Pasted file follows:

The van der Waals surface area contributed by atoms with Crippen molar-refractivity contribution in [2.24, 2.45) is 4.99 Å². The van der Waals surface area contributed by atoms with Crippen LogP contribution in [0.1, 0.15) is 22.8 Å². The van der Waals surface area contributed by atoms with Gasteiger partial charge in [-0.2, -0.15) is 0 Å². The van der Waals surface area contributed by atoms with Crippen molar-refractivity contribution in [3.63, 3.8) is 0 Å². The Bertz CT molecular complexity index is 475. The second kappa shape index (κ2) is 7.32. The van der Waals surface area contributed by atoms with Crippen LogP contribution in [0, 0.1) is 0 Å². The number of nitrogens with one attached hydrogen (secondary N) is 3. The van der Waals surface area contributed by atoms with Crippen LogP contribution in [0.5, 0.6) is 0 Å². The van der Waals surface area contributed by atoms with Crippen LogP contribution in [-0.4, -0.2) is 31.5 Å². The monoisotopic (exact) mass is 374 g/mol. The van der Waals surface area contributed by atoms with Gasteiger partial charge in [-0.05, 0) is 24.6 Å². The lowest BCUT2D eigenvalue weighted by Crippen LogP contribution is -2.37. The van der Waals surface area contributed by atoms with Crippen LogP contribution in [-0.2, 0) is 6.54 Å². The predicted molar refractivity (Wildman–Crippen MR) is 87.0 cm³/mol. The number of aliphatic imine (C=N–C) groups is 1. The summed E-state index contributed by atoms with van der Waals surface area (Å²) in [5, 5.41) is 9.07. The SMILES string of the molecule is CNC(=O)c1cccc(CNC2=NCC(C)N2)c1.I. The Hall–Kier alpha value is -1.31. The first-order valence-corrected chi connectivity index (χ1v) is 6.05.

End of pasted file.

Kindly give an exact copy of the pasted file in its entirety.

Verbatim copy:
The van der Waals surface area contributed by atoms with Crippen molar-refractivity contribution in [2.24, 2.45) is 4.99 Å². The van der Waals surface area contributed by atoms with Crippen LogP contribution in [0.1, 0.15) is 22.8 Å². The van der Waals surface area contributed by atoms with Gasteiger partial charge in [-0.2, -0.15) is 0 Å². The van der Waals surface area contributed by atoms with Crippen molar-refractivity contribution in [3.63, 3.8) is 0 Å². The Bertz CT molecular complexity index is 475. The second kappa shape index (κ2) is 7.32. The van der Waals surface area contributed by atoms with Crippen LogP contribution in [0, 0.1) is 0 Å². The number of nitrogens with one attached hydrogen (secondary N) is 3. The van der Waals surface area contributed by atoms with Crippen LogP contribution in [0.5, 0.6) is 0 Å². The van der Waals surface area contributed by atoms with Crippen LogP contribution in [-0.4, -0.2) is 31.5 Å². The monoisotopic (exact) mass is 374 g/mol. The van der Waals surface area contributed by atoms with Gasteiger partial charge in [-0.05, 0) is 24.6 Å². The lowest BCUT2D eigenvalue weighted by Crippen LogP contribution is -2.37. The van der Waals surface area contributed by atoms with Crippen LogP contribution in [-0.2, 0) is 6.54 Å². The predicted molar refractivity (Wildman–Crippen MR) is 87.0 cm³/mol. The number of aliphatic imine (C=N–C) groups is 1. The summed E-state index contributed by atoms with van der Waals surface area (Å²) in [5, 5.41) is 9.07. The SMILES string of the molecule is CNC(=O)c1cccc(CNC2=NCC(C)N2)c1.I. The Hall–Kier alpha value is -1.31. The first-order valence-corrected chi connectivity index (χ1v) is 6.05.